Even by members of Congress, employers have been given reasons why the health care reform law will provide a financial incentive to ultimately drop coverage and steer employees toward a state- or federally-managed health insurance exchange, where various carriers will be competing for business.
The most persuasive of these arguments has been that paying any kind of penalty has got to be far less costly than trying to mitigate rising benefits expenses.
[See also: Employers confront costliest reform provisions]
But, according to a white paper released Friday by Truven Health Analytics, that’s just not the case. No matter how employers want to go about dropping health care benefits, it won’t have any short- or long-term advantages.
To prove this, Truven looked at a few scenarios. The firm examined 33 large employers with more than 900,000 employees in the university, pharmaceutical, retail, financial and manufacturing industries.
They determined that if large employers end up dropping health insurance, they may do it in one of four ways:
- They eliminate group coverage and subsidize the full cost to employees of obtaining coverage through an exchange
- They eliminate group health and subsidize exchange coverage, but without spending any more per employee per year than their current group plan.
- They drop coverage and provide sufficient additional compensation to reduce overall employer health care costs by 20 percent.
- They drop coverage without any additional subsidy to the employee to purchase coverage on their own. >>>
Impact: Scenario 1
Employers who drop coverage and subsidize the full cost for employees to obtain a health exchange plan would face increased costs as high as $17,269 per employee per year in 2014.
The study factored in $14,470 in health care costs (including $1,403 in additional wages to offset payroll and income taxes); a $2,000 penalty per employee; and $799 for the anticipated impact on lost time benefits (i.e., short-term disability, long-term disability, workers’ comp and incidental absence) and productivity.
All this comes without a price break for the employee, and couldn’t be categorized as a cost-cutting agenda.
Impact: Scenario 2
Employers who drop coverage but provide additional compensation that is cost neutral for them will help drive up costs for the employee if he or she moves to exchange-based benefits.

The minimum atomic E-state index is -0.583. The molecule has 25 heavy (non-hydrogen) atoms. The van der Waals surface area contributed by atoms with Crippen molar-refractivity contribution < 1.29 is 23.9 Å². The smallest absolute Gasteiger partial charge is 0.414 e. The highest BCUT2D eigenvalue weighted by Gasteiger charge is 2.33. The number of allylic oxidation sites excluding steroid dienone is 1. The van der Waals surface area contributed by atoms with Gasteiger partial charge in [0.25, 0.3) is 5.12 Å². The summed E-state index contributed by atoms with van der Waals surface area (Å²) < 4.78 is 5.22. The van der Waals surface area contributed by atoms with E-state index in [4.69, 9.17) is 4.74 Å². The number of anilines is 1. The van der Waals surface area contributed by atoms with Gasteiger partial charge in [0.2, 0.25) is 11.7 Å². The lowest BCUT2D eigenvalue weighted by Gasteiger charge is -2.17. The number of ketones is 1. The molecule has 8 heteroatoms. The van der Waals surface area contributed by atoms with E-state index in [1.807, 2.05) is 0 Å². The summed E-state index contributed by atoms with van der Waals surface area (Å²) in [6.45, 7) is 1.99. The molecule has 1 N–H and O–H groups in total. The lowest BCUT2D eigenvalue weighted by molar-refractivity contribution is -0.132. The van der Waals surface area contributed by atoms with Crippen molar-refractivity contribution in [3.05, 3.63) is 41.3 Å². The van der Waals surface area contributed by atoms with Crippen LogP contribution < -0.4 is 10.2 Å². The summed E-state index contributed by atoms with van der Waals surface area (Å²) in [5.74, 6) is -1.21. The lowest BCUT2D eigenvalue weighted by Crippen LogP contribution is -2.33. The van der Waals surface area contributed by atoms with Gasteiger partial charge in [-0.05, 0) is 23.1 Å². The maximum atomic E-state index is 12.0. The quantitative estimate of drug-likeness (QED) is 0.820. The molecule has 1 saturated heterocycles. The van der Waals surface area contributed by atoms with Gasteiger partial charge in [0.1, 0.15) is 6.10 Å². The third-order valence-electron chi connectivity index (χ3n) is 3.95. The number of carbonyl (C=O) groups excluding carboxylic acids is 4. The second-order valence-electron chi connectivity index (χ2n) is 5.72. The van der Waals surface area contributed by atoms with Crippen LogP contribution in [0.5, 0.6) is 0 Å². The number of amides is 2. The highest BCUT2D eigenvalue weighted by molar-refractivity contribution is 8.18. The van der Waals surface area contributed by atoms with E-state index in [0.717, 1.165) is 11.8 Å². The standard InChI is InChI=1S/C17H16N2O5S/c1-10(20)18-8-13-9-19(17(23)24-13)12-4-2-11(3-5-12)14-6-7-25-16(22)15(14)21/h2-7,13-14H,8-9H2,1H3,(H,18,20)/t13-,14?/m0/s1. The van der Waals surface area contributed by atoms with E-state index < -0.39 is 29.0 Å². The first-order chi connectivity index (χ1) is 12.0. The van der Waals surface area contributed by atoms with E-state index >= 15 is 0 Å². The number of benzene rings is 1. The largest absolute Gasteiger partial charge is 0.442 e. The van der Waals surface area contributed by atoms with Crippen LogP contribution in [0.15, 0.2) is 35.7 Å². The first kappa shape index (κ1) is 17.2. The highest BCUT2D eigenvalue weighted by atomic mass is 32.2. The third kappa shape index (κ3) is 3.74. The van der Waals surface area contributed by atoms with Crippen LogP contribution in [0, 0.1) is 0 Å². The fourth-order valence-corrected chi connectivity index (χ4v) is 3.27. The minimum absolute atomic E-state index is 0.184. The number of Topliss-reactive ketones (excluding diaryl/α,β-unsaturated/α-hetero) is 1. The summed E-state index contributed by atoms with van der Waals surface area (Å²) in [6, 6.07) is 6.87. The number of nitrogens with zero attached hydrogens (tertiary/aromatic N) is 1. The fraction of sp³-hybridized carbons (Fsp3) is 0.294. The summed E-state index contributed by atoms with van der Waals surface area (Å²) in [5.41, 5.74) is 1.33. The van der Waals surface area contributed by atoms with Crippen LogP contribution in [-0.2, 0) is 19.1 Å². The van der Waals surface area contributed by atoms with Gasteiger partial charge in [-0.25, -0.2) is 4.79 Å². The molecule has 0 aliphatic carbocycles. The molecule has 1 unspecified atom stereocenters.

Taking into account the benefit design, net premium, out-of-pocket and tax difference, employees are looking at net costs of more than $10,000.
It’s projected employers will have to kick in an additional $5,684, or 67 percent of current health plan costs, in salary to compensate for eliminating group health plans. But employees would get the biggest disadvantage – they’re still short of their annual $10,000-plus health care cost burden.
Impact: Scenario 3
Truven states they chose a 20 percent savings as the “straw man,” representing a potentially attractive financial target for an employer considering elimination of group health.
They looked at how much more compensation employers would need to bump up in order to drop coverage and hit that 20 percent per employee per year savings relative to net health costs.
Again, employees get the short end of the stick. They would have to pay $10,454 more in 2014 than their traditional plan copay.
“While the 20 percent savings would be substantial to employers, it would not come without sacrificing employee relationships,” the report notes.
Impact: Scenario 4
No surprise, without any subsidies for purchasing health care coverage in an exchange, employer costs will fall significantly, but employees bear the brunt of $16,551 in annual health care costs.
According to Truven, employers would shrink their health care costs to the penalty amount of $2,000 per employee per year, plus $799 for lost time and productivity benefits. But employees will pay the full cost of purchasing benefits through an exchange – that’s $12,881 more than they would pay in a continued group coverage scenario.
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